Google and Ford are planning to develop and build self-driving vehicles together in a joint venture and will announce the deal at next month’s Consumer Electronics Show in Las Vegas, says a report in Yahoo Autos. The partnership would represent a major collaboration between two of the biggest names in the tech and automotive industries.
A Google spokesperson said the company had no comment. Ford send TechCrunch a statement that said: “We have been and will continue working with many companies and discussing a variety of subjects related to our Ford Smart Mobility plan. We keep these discussions private for obvious competitive reasons, and we do not comment on speculation.”
According to Yahoo Autos’ sources, the deal is not exclusive, which means Google would be free to work with other automakers who are interested in its self-driving car technology.
Being the first company to strike a deal with Google, however, may give Ford an edge over rivals, including Mercedes-Benz, BMW, Volvo, and Tesla, that are also working on self-driving cars and eager to get them to market. During the last CES in January 2014, Ford chief executive officer Mark Fields said that he believes somebody will introduce autonomous vehicles within the next five years.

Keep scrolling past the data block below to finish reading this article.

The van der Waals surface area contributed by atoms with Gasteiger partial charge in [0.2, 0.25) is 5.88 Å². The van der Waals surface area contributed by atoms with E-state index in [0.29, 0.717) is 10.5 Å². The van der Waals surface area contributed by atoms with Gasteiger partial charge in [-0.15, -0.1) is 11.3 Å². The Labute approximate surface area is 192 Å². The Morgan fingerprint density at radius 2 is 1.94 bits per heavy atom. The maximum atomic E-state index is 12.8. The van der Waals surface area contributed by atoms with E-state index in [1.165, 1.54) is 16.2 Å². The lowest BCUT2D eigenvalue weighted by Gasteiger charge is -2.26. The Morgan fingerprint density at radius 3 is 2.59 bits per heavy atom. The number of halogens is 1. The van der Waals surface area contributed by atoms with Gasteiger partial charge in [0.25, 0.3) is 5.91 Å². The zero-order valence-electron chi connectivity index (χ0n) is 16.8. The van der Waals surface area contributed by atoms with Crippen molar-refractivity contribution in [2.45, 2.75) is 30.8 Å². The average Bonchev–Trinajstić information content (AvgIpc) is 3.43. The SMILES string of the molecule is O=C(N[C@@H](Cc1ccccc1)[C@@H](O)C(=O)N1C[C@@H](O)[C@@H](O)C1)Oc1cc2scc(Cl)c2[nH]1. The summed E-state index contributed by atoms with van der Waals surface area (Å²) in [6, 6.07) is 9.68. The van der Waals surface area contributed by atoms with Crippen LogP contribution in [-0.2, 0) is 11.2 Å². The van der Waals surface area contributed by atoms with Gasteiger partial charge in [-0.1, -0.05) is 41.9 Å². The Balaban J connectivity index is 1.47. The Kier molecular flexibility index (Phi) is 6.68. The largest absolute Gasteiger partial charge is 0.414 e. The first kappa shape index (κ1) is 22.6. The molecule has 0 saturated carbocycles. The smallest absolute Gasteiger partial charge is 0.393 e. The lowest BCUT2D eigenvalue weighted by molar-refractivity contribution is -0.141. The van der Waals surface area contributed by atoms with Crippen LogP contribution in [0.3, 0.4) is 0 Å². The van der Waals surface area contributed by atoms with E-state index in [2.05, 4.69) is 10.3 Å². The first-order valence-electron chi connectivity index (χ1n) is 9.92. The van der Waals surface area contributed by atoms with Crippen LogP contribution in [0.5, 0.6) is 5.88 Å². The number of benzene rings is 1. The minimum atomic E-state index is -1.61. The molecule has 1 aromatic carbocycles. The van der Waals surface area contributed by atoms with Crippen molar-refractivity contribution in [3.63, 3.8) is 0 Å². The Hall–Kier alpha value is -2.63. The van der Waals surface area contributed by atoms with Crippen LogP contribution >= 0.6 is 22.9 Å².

The report says the joint venture would legally be considered separate from Ford, which means the automaker would have a buffer against accepting responsibility if any of its self-driving cars were involved in a collision. This has been a sticking point for car companies, since there are currently no regulations in places that are tailored for autonomous vehicles (Volvo, Mercedes-Benz, and Google have each stated, however, that they will accept liability for autonomous vehicle accidents).
In turn, Google gets a partner to help it handle the expense and hassle of actually manufacturing autonomous vehicles, especially if it plans to make cars available for personal ownership as well as transportation systems. Google co-founder Sergey Brin has said that the company plans to work with “top-tier OEMs” instead of keeping everything in-house and will find partners to build cars.